Budget Committee member Ted Trost made three separate amendments from the floor to Article 16. First, create a Capital Reserve Fund for Library Improvements. As originally written, the warrant article was for “… improving and renovating the building, and repairing capital equipment at Hudson Libraries …” Trost’s first amendment clarified what could be funded, now stating, “… improving and renovating the building, exterior signage, grounds, driveways and parking areas…” Trost’s second amendment changed “Hudson Libraries” to “The George H. and Ella M. Rodgers Memorial Library.” The third amendment removed the Hudson Library Board of Trustees as agents to expend the reserve fund, ensuring use of the money be determined by the will of the voters. All three of Trost’s amendments passed by a wide margin.
Article 17, Discontinue Old Capital Reserve Funds, would transfer the approximate $73,000 balance from six old funds to the general fund. Since the funds are no longer valid, a majority vote is needed to dissolve them. When asked for a breakout of each fund as well as the agents to expend, Town Finance Director Kathy Carpentier listed: Cable Access Center, $33,000, the voters; Future Senior Center, $14,000, the voters; Library Expansion, less than $1,000, Library Trustees; Lowell/River Road, $4,000, the voters; Merrifield Park Pond, $2,000, Board of Selectmen; Merrimack River Boat Ramp, $20,000, Board of Selectmen.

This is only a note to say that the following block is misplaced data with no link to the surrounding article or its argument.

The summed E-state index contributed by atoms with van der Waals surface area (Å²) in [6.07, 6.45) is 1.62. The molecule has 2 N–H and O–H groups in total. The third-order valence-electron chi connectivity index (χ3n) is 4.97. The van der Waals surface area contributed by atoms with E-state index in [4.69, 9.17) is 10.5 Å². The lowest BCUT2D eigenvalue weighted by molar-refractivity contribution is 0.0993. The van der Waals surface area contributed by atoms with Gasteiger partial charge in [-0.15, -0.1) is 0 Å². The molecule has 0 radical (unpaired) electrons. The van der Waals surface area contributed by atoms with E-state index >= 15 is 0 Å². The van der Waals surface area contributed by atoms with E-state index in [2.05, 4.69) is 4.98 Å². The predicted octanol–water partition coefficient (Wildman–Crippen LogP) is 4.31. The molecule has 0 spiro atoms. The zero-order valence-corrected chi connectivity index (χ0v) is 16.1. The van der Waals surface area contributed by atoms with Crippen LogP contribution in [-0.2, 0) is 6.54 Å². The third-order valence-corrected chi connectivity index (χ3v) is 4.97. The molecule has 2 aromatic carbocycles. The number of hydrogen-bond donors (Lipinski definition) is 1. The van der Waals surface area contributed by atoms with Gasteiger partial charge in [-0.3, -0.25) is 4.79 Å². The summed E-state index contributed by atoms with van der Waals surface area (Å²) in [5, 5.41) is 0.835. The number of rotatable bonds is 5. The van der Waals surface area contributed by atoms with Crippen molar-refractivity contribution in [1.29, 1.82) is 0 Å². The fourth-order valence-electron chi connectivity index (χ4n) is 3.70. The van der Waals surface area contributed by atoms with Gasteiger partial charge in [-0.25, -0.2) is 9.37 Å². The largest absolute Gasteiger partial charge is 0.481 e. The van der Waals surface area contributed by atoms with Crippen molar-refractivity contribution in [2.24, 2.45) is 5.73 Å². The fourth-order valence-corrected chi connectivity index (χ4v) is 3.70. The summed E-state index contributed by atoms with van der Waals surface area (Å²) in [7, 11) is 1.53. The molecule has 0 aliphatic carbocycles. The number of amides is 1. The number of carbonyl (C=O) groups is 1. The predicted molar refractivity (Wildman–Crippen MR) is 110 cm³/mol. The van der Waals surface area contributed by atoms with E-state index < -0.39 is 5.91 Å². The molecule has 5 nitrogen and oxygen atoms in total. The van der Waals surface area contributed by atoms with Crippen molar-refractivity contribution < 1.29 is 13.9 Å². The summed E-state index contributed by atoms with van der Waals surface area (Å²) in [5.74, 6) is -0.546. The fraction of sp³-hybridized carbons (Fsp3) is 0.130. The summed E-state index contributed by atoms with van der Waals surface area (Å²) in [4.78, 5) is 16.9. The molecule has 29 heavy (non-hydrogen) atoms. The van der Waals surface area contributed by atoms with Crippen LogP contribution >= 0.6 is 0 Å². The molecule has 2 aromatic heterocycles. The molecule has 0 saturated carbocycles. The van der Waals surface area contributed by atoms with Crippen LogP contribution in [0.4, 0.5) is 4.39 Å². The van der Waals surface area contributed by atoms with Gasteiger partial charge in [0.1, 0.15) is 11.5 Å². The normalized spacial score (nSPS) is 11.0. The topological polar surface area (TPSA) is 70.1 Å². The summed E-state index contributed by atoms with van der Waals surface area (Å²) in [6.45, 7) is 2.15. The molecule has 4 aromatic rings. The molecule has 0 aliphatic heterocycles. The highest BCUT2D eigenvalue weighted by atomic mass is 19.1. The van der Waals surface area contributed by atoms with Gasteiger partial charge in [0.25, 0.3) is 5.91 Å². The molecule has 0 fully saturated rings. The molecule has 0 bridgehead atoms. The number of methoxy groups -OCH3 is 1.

The final warrant article, which is advisory only, caused the most discussion of the day. Article 19, Establishment of Benson Park User Fees, will be consulted by the Board of Selectmen to determine whether or not to charge user fees at Benson Park. The Board of Selectmen is not bound by the vote as it is advisory only. Selectman Coutu, the liaison to the Benson Park Committee, said there are pros and cons to be discussed. Discuss, they did. Shawn Jasper, Vice Chairman of the Benson Park Committee, said, “This is a case of if you build it they will come.” He said the Hudson Highway Department and the volunteers have done a wonderful job in the park, but it is being worn out now and the only people paying for it are Hudson taxpayers. Nothing has been decided, but Benson Park Committee Chairman Jim Barnes suggested that there could be a gate fee, a large group fee or a parking fee, which would pay for the maintenance of the park. Jasper compared charging user fees at Benson Park for all to the New Hampshire rooms and meals tax, which doesn’t just charge New Hampshire residents, or the gas tax, which taxes all who purchase gas in New Hampshire to pay for road improvements. Phyllis Appler spoke against charging a fee, as did several others.
One resident said that she thinks the park is as beautiful today as when it opened, and she is there sometimes five times per week.
The meeting adjourned before noon.
Next Saturday, Feb. 11, at 9 a.m. the School Deliberative Session will be held at the Hudson Community Center.
Town Meeting voting day is Tuesday, March 14, from 7 a.m. to 8 p.m. at the Community Center.